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Abnormalities of the dorsal motor nucleus of the vagus in sudden infant death syndrome

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dc.contributor.author Dentremont, Karen
dc.date.accessioned 2009-05-22T04:04:51Z
dc.date.available 2009-05-22T04:04:51Z
dc.date.copyright 1998 en
dc.date.issued 2009-05-22T04:04:51Z
dc.identifier.uri http://hdl.handle.net/2429/8070
dc.description.abstract Recent hypotheses concerning the pathogenesis of sudden infant death syndrome (SIDS) have focused on developmental abnormalities of the central nervous system, which are believed to produce cardiorespiratory instability in susceptible infants. The present study was designed to investigate developmental abnormalities in the dorsal motor nucleus of the vagus (DMV) in SIDS. Using serial histological sections of the brainstem from SIDS cases and agematched control cases without neurological disease, morphometric analyzes were performed to compare postnatal changes in 1) the total volume of the DMV, 2) the numerical density of neurons (Nv, cells per mm³), 3) the total number of neurons, and 4) mean neuronal profile area. In the SIDS cases there was a significant increase in the total volume of the DMV (33%), when compared to controls. In SIDS there was a significant decrease in the Nv of neurons (33%), although the total number of neurons did not differ significantly from controls. Mean neuronal profile areas were significantly greater in SIDS for both motor (31&) and non-motor (30%) neurons, when compared to controls. These changes are consistent with an overgrowth of the DMV during early postnatal development. Given the role of the DMV in the autonomic control of breathing and heart rate, this subtle developmental disorder likely contributes to the cardiorespiratory instability characteristic of susceptible infants. Given the possibility that increased expression of insulin-like growth factor I during early postnatal development might contribute to this overgrowth, morphometric analyses were performed on the DMV and hypoglossal nucleus (HN) in transgenic mice, which overexpress IGF-I postnatally, and in normal littermate controls on postnatal day 35. Morphometric variables included 1) the total volumes of the DMV and HN, 2) the Nv of neurons, 3) the total number of neurons, and 4) the mean neuronal profile areas. In transgenic mice there was a significant increase in the volumes of both the DMV (84%) and the HN (30%). The Nv of neurons was significantly reduced in both nuclei in transgenic mice. In the DMV, however, there was a significant increase in the total number of neurons (56%). In the HN, the total number of neurons did not differ significantly between transgenic mice and controls. Mean neuronal profile areas were significantly increased in transgenic mice in both the DMV (35%) and the HN (22%). Available evidence suggests that the increased neuron number in the DMV results from an antiapoptotic effect of IGF-I. In a third experiment, morphometric and stereological analyses were performed in the DMV of rats during normal postnatal development to determine the time course of the progressive and regressive phases of synaptogenesis. The initial phase of synapse proliferation occurred from birth to postnatal day 30, while the regressive phase of synapse elimination occurred after day 30. Recent hypotheses suggest that SIDS results from a failure to eliminate normally extraneous synapses from the brainstem. By knowing the age at which peak synaptic densities occur, one could introduce exogenous growth factors to prevent normal elimination of synapses. Preventing synapse elimination from the brainstem of the rat might be expected to produce an animal model of SIDS. (A scientific formula N[subscript V] used in this abstract could not be reproduced by the software.) en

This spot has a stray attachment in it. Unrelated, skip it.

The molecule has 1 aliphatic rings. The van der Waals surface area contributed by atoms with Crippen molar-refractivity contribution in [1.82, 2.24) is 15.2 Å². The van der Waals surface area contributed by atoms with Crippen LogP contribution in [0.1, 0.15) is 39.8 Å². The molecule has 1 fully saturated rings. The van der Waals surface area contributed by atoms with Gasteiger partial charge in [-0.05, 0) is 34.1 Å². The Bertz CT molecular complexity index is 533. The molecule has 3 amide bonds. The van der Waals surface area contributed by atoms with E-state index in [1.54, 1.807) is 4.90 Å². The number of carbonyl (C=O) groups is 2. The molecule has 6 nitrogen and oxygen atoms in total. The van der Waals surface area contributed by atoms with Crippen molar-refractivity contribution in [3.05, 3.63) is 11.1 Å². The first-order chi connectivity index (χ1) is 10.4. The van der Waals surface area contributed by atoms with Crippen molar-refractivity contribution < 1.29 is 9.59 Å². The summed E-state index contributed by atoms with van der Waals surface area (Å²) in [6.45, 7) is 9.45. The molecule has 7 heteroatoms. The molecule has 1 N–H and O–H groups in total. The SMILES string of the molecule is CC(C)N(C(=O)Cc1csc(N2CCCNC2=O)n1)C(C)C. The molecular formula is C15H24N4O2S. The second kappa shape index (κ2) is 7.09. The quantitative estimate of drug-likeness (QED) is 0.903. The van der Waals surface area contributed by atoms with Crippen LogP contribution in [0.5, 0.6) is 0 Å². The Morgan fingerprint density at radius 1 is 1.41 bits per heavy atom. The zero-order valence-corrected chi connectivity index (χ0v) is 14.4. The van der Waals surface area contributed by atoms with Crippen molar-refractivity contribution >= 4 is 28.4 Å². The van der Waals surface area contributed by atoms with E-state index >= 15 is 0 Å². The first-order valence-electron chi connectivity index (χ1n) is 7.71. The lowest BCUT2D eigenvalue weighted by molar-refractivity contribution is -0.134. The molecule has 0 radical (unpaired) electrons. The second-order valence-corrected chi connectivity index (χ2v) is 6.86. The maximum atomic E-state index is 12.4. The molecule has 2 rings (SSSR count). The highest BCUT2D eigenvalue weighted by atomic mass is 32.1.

dc.format.extent 14151467 bytes
dc.format.mimetype application/pdf
dc.language.iso eng en
dc.relation.ispartofseries UBC Retrospective Theses Digitization Project [http://www.library.ubc.ca/archives/retro_theses/]
dc.title Abnormalities of the dorsal motor nucleus of the vagus in sudden infant death syndrome en
dc.type Electronic Thesis or Dissertation
dc.degree.name Master of Science - MSc en
dc.degree.discipline Pathology en
dc.degree.grantor University of British Columbia
dc.date.graduation 1998-11 en
dc.degree.campus UBCV en


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